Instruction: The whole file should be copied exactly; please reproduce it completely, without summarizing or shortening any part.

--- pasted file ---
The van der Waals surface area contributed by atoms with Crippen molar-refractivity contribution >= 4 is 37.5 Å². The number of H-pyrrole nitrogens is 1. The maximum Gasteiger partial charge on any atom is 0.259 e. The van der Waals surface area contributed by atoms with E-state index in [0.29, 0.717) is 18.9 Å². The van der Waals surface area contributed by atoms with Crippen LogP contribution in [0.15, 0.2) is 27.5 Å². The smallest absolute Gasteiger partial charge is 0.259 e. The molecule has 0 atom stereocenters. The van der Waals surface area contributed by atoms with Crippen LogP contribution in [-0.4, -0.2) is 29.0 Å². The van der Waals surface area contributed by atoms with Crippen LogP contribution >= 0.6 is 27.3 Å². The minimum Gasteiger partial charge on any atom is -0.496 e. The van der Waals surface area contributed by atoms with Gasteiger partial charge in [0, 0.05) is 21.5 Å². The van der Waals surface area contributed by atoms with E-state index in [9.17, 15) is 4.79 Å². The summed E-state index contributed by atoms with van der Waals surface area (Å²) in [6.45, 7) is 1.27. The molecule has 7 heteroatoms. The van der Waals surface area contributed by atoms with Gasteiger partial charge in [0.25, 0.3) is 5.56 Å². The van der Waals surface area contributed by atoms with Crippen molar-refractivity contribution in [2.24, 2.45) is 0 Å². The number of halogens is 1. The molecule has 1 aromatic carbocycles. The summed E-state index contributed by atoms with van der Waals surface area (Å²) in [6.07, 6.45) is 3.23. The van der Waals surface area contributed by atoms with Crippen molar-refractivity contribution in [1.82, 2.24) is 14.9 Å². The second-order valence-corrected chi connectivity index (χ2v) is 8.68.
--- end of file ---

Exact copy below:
The van der Waals surface area contributed by atoms with Crippen molar-refractivity contribution >= 4 is 37.5 Å². The number of H-pyrrole nitrogens is 1. The maximum Gasteiger partial charge on any atom is 0.259 e. The van der Waals surface area contributed by atoms with E-state index in [0.29, 0.717) is 18.9 Å². The van der Waals surface area contributed by atoms with Crippen LogP contribution in [0.15, 0.2) is 27.5 Å². The smallest absolute Gasteiger partial charge is 0.259 e. The molecule has 0 atom stereocenters. The van der Waals surface area contributed by atoms with Crippen LogP contribution in [-0.4, -0.2) is 29.0 Å². The van der Waals surface area contributed by atoms with Crippen LogP contribution >= 0.6 is 27.3 Å². The minimum Gasteiger partial charge on any atom is -0.496 e. The van der Waals surface area contributed by atoms with Gasteiger partial charge in [0, 0.05) is 21.5 Å². The van der Waals surface area contributed by atoms with E-state index in [9.17, 15) is 4.79 Å². The summed E-state index contributed by atoms with van der Waals surface area (Å²) in [6.45, 7) is 1.27. The molecule has 7 heteroatoms. The van der Waals surface area contributed by atoms with Gasteiger partial charge in [0.25, 0.3) is 5.56 Å². The van der Waals surface area contributed by atoms with Crippen molar-refractivity contribution in [2.24, 2.45) is 0 Å². The number of halogens is 1. The molecule has 1 aromatic carbocycles. The summed E-state index contributed by atoms with van der Waals surface area (Å²) in [6.07, 6.45) is 3.23. The van der Waals surface area contributed by atoms with Crippen molar-refractivity contribution in [1.82, 2.24) is 14.9 Å². The second-order valence-corrected chi connectivity index (χ2v) is 8.68.